I’ve never been the best at puzzles. Especially puzzles that are about controlling two different things at the same time. But there’s something different about VESTA from Spanish developer Final Boss Games. VESTA follows a young girl, coincidentally named Vesta, who has to navigate through a desolate labyrinth to reach a supercomputer named M.U.M. in an attempt to figure out what happened to rest of humanity.
Thankfully, Vesta isn’t alone on this journey. She is joined by Bot, who offers tidbits of help and guidance, and Droid, an old military bot who acts as the muscle and protection for Vesta. I often got confused on who was Bot and who was Droid, so I came up with a nickname for Droid. I called Droid, Bulb for the massive light bulb looking dome that acts as his face. With this, VESTA is a heartwarming coming of age story. The dialogue between Vesta, Bulb, and Bot is full of sass and offers a couple chances at character development.
As stated before, the meat of the game is solving complex puzzles while controlling Vesta and Bulb. Whether that be having Bulb block wind, allowing Vesta to sneak by, or by having Vesta crawl through a pipe to power a generator that allows Bulb to continue along. The sense of progression and difficulty of the puzzles starts off fairly simply. The puzzle is laid out, giving players a chance to scope the field and come up with a plan of action. Any puzzle is failed when Vesta is injured once, or when Bulb is hit three times. Failing a puzzle means restarting the entire puzzle over. There are checkpoints in the larger and later levels, but each puzzle turns into a massive trial and error session that can go either positive or negative. There were one too many puzzles in which I felt like the best way to move forward was to fail constantly just to see what happens next, and that does get frustrating in some of the more complex levels.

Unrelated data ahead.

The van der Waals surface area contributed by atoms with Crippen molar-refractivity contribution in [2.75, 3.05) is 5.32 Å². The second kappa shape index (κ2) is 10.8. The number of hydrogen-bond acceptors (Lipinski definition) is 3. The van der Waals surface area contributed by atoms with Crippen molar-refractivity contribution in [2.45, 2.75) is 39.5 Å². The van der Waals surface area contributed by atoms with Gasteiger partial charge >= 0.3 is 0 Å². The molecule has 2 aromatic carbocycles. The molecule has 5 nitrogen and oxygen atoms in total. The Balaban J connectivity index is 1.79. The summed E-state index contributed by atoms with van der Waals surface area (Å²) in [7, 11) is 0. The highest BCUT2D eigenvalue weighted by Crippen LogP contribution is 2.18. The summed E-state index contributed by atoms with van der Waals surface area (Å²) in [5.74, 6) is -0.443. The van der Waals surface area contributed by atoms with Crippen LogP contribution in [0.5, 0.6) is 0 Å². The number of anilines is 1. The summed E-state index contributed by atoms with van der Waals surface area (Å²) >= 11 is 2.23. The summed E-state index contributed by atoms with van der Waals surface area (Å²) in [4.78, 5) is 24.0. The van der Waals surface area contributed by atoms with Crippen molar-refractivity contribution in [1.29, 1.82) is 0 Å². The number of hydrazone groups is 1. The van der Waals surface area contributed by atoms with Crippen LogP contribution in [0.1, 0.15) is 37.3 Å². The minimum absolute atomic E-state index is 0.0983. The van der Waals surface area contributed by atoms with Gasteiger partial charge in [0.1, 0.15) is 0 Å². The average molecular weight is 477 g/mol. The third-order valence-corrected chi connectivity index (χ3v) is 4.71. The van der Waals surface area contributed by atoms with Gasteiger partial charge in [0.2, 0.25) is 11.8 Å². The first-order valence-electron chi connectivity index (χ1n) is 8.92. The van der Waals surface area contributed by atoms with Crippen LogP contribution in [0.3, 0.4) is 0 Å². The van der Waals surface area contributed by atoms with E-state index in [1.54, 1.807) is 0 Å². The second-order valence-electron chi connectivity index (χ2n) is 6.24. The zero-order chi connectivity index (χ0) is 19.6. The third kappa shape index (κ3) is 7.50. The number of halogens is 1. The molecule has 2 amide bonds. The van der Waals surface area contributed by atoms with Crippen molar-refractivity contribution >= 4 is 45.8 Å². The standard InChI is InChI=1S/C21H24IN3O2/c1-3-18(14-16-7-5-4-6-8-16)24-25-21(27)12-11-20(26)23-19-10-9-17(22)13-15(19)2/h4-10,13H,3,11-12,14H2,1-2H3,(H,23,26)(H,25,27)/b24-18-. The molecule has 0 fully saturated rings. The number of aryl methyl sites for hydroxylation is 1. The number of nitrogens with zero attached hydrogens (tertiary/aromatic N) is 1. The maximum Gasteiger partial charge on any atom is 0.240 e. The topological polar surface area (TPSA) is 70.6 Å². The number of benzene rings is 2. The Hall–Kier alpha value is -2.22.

Yes, the game has flaws, but VESTA excels when it comes to atmosphere and sound design. The atmosphere is bleak enough to set a tone of importance but is simple enough to keep players focused on the task at hand. And the music is simple but had me completely enraptured. It was something that I always noticed was happening in the background but simple enough to hum along with to keep me going. The sprites are simply designed, but I think it adds a touch of nostalgia to the characters.
If you’re looking for a simple puzzle game to sink a couple of hours into, then VESTA is for you. But if you’re a die-hard puzzle fan then maybe pass on VESTA. It’s got a compelling story, great characters, and it looks and plays like a dream. But the difficulty spike coupled with the unforgiving checkpoints and fail system could push away certain players. If you’ve got some time to kill and aren’t afraid of a challenge, then I suggest picking up VESTA.
Vesta is available on PC, Nintendo Switch, PlayStation 4, and Xbox One. This review is based on the PlayStation 4 version provided by the developer for this review.